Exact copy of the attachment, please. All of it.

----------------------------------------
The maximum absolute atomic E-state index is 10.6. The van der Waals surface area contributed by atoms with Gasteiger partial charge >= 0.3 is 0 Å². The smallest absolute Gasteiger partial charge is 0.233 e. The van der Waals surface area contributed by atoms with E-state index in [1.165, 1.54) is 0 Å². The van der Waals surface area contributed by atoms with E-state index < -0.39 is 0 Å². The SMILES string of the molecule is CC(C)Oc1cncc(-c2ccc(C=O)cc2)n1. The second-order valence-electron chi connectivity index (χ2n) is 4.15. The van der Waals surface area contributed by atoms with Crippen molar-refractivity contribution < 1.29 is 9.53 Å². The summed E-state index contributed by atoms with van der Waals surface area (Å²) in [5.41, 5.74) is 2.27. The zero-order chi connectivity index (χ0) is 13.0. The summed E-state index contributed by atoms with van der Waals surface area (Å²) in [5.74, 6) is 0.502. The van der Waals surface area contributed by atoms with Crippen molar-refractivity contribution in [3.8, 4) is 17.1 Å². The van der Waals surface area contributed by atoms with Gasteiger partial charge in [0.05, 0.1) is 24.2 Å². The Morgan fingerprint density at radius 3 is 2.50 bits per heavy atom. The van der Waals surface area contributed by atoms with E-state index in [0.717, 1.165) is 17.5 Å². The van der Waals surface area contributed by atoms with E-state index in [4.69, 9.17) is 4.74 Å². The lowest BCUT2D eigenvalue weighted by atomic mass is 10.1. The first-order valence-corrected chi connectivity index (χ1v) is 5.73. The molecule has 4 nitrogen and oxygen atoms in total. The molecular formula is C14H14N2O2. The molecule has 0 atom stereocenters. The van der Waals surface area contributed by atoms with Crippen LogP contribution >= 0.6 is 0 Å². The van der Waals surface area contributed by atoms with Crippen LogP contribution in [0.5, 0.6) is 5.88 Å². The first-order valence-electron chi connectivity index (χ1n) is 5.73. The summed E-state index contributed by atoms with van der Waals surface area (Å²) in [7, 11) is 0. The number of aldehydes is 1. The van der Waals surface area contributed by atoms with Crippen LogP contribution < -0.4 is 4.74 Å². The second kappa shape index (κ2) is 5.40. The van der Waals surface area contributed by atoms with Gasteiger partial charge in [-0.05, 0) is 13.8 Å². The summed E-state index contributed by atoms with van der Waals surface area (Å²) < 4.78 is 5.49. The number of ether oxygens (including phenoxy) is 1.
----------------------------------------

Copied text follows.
The maximum absolute atomic E-state index is 10.6. The van der Waals surface area contributed by atoms with Gasteiger partial charge >= 0.3 is 0 Å². The smallest absolute Gasteiger partial charge is 0.233 e. The van der Waals surface area contributed by atoms with E-state index in [1.165, 1.54) is 0 Å². The van der Waals surface area contributed by atoms with E-state index < -0.39 is 0 Å². The SMILES string of the molecule is CC(C)Oc1cncc(-c2ccc(C=O)cc2)n1. The second-order valence-electron chi connectivity index (χ2n) is 4.15. The van der Waals surface area contributed by atoms with Crippen molar-refractivity contribution < 1.29 is 9.53 Å². The summed E-state index contributed by atoms with van der Waals surface area (Å²) in [5.41, 5.74) is 2.27. The zero-order chi connectivity index (χ0) is 13.0. The summed E-state index contributed by atoms with van der Waals surface area (Å²) in [5.74, 6) is 0.502. The van der Waals surface area contributed by atoms with Crippen molar-refractivity contribution in [3.8, 4) is 17.1 Å². The van der Waals surface area contributed by atoms with Gasteiger partial charge in [0.05, 0.1) is 24.2 Å². The Morgan fingerprint density at radius 3 is 2.50 bits per heavy atom. The van der Waals surface area contributed by atoms with E-state index in [0.717, 1.165) is 17.5 Å². The van der Waals surface area contributed by atoms with E-state index in [4.69, 9.17) is 4.74 Å². The lowest BCUT2D eigenvalue weighted by atomic mass is 10.1. The first-order valence-corrected chi connectivity index (χ1v) is 5.73. The molecule has 4 nitrogen and oxygen atoms in total. The molecular formula is C14H14N2O2. The molecule has 0 atom stereocenters. The van der Waals surface area contributed by atoms with Crippen LogP contribution >= 0.6 is 0 Å². The van der Waals surface area contributed by atoms with Crippen LogP contribution in [0.5, 0.6) is 5.88 Å². The first-order valence-electron chi connectivity index (χ1n) is 5.73. The summed E-state index contributed by atoms with van der Waals surface area (Å²) in [7, 11) is 0. The number of aldehydes is 1. The van der Waals surface area contributed by atoms with Crippen LogP contribution < -0.4 is 4.74 Å². The second kappa shape index (κ2) is 5.40. The van der Waals surface area contributed by atoms with Gasteiger partial charge in [-0.05, 0) is 13.8 Å². The summed E-state index contributed by atoms with van der Waals surface area (Å²) < 4.78 is 5.49. The number of ether oxygens (including phenoxy) is 1.